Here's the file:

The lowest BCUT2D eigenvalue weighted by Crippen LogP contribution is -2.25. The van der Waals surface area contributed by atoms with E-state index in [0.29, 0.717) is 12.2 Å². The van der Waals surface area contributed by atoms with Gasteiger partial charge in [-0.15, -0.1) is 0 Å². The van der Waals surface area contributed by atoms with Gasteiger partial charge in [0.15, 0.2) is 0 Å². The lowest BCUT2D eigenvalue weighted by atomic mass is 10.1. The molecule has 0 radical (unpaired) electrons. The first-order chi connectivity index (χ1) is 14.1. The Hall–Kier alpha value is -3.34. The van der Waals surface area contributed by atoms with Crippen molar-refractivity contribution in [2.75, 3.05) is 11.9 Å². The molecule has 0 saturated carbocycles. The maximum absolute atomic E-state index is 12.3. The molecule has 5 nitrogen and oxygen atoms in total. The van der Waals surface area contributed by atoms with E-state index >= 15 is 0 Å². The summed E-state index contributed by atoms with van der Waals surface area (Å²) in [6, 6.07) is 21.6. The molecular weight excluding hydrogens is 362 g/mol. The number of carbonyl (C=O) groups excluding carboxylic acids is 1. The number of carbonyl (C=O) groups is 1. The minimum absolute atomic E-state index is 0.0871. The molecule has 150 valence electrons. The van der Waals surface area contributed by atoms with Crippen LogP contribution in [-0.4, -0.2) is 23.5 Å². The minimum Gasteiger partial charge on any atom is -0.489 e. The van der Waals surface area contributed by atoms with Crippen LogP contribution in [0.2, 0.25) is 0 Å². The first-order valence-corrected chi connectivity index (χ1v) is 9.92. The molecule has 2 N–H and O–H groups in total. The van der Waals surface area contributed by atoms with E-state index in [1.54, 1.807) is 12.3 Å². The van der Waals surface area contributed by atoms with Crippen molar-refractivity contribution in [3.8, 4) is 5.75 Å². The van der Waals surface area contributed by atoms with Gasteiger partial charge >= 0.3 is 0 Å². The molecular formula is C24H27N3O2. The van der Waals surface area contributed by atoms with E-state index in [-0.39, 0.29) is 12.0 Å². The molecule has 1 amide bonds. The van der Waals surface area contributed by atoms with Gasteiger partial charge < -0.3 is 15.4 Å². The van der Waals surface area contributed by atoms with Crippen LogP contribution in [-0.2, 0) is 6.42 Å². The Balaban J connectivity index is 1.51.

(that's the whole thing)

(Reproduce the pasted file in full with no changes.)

The lowest BCUT2D eigenvalue weighted by Crippen LogP contribution is -2.25. The van der Waals surface area contributed by atoms with E-state index in [0.29, 0.717) is 12.2 Å². The van der Waals surface area contributed by atoms with Gasteiger partial charge in [-0.15, -0.1) is 0 Å². The van der Waals surface area contributed by atoms with Gasteiger partial charge in [0.15, 0.2) is 0 Å². The lowest BCUT2D eigenvalue weighted by atomic mass is 10.1. The molecule has 0 radical (unpaired) electrons. The first-order chi connectivity index (χ1) is 14.1. The Hall–Kier alpha value is -3.34. The van der Waals surface area contributed by atoms with Crippen molar-refractivity contribution in [2.75, 3.05) is 11.9 Å². The molecule has 0 saturated carbocycles. The maximum absolute atomic E-state index is 12.3. The molecule has 5 nitrogen and oxygen atoms in total. The van der Waals surface area contributed by atoms with E-state index >= 15 is 0 Å². The summed E-state index contributed by atoms with van der Waals surface area (Å²) in [6, 6.07) is 21.6. The molecular weight excluding hydrogens is 362 g/mol. The number of carbonyl (C=O) groups excluding carboxylic acids is 1. The number of carbonyl (C=O) groups is 1. The minimum absolute atomic E-state index is 0.0871. The molecule has 150 valence electrons. The van der Waals surface area contributed by atoms with Crippen LogP contribution in [-0.4, -0.2) is 23.5 Å². The minimum Gasteiger partial charge on any atom is -0.489 e. The van der Waals surface area contributed by atoms with Crippen LogP contribution in [0.2, 0.25) is 0 Å². The first-order valence-corrected chi connectivity index (χ1v) is 9.92. The molecule has 2 N–H and O–H groups in total. The van der Waals surface area contributed by atoms with E-state index in [1.54, 1.807) is 12.3 Å². The van der Waals surface area contributed by atoms with Crippen molar-refractivity contribution in [3.8, 4) is 5.75 Å². The van der Waals surface area contributed by atoms with Gasteiger partial charge >= 0.3 is 0 Å². The molecular formula is C24H27N3O2. The van der Waals surface area contributed by atoms with E-state index in [-0.39, 0.29) is 12.0 Å². The molecule has 1 amide bonds. The van der Waals surface area contributed by atoms with Gasteiger partial charge < -0.3 is 15.4 Å². The van der Waals surface area contributed by atoms with Crippen LogP contribution in [-0.2, 0) is 6.42 Å². The Balaban J connectivity index is 1.51.